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Digital Banking and Looking Beyond Existing Channels

Why Digital, NOW?

  • Banking industry is at crossroads

There are tremendous expectations from banks to keep up with service experiences that are provided by retailers, online providers and other players hitherto unconnected to banking domain. We believe that time has come for a complete overhaul of banking as we know, and digital is the crux or pivot, upon which this transformation is going to hinge upon.

  • Changing customer behavior

Thanks to social media, retail customers have suddenly discovered they too have a voice and can be heard and make large institutions bend backwards to serve them. Today’s customer is more informed, willing to switch loyalties and definitely expects a better service.

  • The advent of “Digital Native”

Today’s customer is more at home with the internet, than at a branch or physical touch point. This is the growing segment and banks need to mature along with them in their digital journey. Digital experience can start with basic services like mobile / internet banking, but it would sooner or later flower into more in-depth, intricate set of services that are based upon Omnichannel experiences.

  • Adapt or perish

Rather than doing it the traditional way of build and operate, banks should look at buy and implement these services, since they would require shorter “Go to Market” timelines. The Digital storm that is going to blow across the industry would leave behind stragglers, who are doggedly continuing with legacy systems, and emerge with victors who have identified the moving goalposts and set out a digital vision for themselves.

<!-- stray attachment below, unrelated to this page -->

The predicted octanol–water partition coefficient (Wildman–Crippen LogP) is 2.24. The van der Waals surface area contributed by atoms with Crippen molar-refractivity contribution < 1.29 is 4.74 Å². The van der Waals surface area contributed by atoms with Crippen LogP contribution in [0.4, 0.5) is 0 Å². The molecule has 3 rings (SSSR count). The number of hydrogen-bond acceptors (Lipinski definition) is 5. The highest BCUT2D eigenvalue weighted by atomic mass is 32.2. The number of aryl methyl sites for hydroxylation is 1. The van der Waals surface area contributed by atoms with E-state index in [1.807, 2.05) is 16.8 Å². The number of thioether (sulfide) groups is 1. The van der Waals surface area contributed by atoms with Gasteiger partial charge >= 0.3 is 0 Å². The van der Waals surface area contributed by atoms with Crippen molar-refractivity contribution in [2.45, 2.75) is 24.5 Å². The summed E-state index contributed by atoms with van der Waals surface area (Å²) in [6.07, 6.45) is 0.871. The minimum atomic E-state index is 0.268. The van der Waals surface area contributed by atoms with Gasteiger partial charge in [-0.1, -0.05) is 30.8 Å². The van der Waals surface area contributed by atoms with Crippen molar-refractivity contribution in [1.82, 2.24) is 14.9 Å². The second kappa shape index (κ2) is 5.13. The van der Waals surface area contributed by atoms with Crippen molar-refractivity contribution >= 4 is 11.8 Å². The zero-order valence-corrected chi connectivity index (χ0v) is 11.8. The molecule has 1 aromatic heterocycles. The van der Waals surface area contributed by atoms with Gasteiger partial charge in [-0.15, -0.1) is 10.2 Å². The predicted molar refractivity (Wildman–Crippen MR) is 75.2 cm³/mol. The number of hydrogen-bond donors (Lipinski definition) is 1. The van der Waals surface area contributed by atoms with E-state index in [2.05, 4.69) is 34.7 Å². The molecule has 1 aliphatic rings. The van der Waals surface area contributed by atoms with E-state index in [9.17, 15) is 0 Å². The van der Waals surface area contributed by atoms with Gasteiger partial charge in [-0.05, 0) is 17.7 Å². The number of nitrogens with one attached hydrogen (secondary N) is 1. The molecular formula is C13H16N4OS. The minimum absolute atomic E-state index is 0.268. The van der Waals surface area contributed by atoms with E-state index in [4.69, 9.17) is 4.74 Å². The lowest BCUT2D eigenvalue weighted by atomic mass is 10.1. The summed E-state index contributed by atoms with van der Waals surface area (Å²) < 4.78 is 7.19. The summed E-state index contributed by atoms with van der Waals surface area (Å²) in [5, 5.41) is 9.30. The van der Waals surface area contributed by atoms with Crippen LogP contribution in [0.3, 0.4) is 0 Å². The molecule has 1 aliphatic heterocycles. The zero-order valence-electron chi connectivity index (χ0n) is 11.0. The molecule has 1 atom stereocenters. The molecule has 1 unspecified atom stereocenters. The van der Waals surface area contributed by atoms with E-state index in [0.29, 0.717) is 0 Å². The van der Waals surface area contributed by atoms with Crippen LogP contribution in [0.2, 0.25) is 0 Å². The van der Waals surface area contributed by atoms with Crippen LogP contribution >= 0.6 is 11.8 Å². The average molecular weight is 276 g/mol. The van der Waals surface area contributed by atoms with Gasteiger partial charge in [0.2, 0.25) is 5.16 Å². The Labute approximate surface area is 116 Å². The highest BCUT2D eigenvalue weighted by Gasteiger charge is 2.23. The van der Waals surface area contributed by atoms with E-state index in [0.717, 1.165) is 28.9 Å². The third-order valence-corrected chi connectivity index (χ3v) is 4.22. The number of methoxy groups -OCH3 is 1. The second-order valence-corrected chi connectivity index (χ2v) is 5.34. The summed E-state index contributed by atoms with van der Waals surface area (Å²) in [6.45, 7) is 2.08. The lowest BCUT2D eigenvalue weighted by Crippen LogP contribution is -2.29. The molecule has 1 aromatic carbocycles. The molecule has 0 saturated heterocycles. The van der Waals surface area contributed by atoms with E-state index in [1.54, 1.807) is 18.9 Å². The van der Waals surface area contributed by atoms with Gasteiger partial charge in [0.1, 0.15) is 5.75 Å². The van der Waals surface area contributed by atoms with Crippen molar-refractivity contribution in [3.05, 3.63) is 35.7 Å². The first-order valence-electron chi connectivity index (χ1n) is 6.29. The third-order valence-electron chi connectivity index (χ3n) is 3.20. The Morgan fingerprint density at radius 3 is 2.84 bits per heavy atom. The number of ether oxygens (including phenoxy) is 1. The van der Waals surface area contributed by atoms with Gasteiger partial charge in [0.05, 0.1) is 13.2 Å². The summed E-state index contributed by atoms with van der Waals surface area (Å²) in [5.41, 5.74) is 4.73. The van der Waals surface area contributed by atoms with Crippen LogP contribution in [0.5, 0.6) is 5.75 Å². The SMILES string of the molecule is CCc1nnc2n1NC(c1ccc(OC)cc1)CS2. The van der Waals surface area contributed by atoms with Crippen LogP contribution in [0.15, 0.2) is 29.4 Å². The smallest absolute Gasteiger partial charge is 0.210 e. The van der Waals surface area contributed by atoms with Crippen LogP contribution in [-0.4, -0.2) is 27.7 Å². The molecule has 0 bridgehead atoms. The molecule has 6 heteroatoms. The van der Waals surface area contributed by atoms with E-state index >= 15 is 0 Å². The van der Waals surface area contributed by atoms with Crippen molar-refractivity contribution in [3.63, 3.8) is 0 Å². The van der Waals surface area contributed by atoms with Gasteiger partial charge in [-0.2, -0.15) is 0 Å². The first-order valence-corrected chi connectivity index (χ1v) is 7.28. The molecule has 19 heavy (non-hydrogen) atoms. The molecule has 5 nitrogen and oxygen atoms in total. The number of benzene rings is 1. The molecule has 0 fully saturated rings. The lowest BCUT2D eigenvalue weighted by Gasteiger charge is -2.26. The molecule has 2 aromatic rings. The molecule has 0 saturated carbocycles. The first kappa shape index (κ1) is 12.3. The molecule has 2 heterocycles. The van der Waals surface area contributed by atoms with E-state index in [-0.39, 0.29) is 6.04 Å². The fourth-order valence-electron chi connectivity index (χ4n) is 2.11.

Looking beyond existing channels

Digital banking is a paradigm shift in the way banks operate, in the way they view and engage with their customers. Channels are just a medium to deliver services to customers. So, while a mobile or internet or a wearable might be used to deliver services, just having these channels wouldn’t mean that banking has become digitized. The Internet Of Things (IOT) is here and we would be living in a world of interconnected devices that are “alive”, “intelligent” and “connected”. A fridge that places an order once food stock reduces, a TV that pays automatically for watching a movie, a shopping cart that generates your bill are all various scenarios in the digital world. And inevitably all these events have banking / payment as a touch point or an endpoint.

  • Context is king

Relevance is the key in Digital banking. There is no point in cross selling personal loans at time of grocery purchase, even though it makes perfect sense at time of paying a credit card bill. A customer might love to see an offer for gifts on his friend’s birthday, but an offer for a holiday or hotel table bookings on his own birthday.

  •  Sharing is opt-out, privacy is opt-in

To get to a high of sophistication in offerings, bank must have a digital platform that is able to harness customer information. Today’s users are more aware about their rights, but at the same time willing to share more data in the public domain. So, banks should tap this data being shared voluntarily, which could be from social space or could be based on customer behavioral data available within the banks themselves.

In simple terms, digital is about breaking silos that exists between banks and customers. Not only between entities, silos also exist within banks, between various sections. Banks need to break this barrier to provide services that make sense to customer, or rather pre-empt a need before even customers can sense them. Data itself is another channel and going digital is a way to harness that data which in turn help banks become more relevant and offer contextual products.

 

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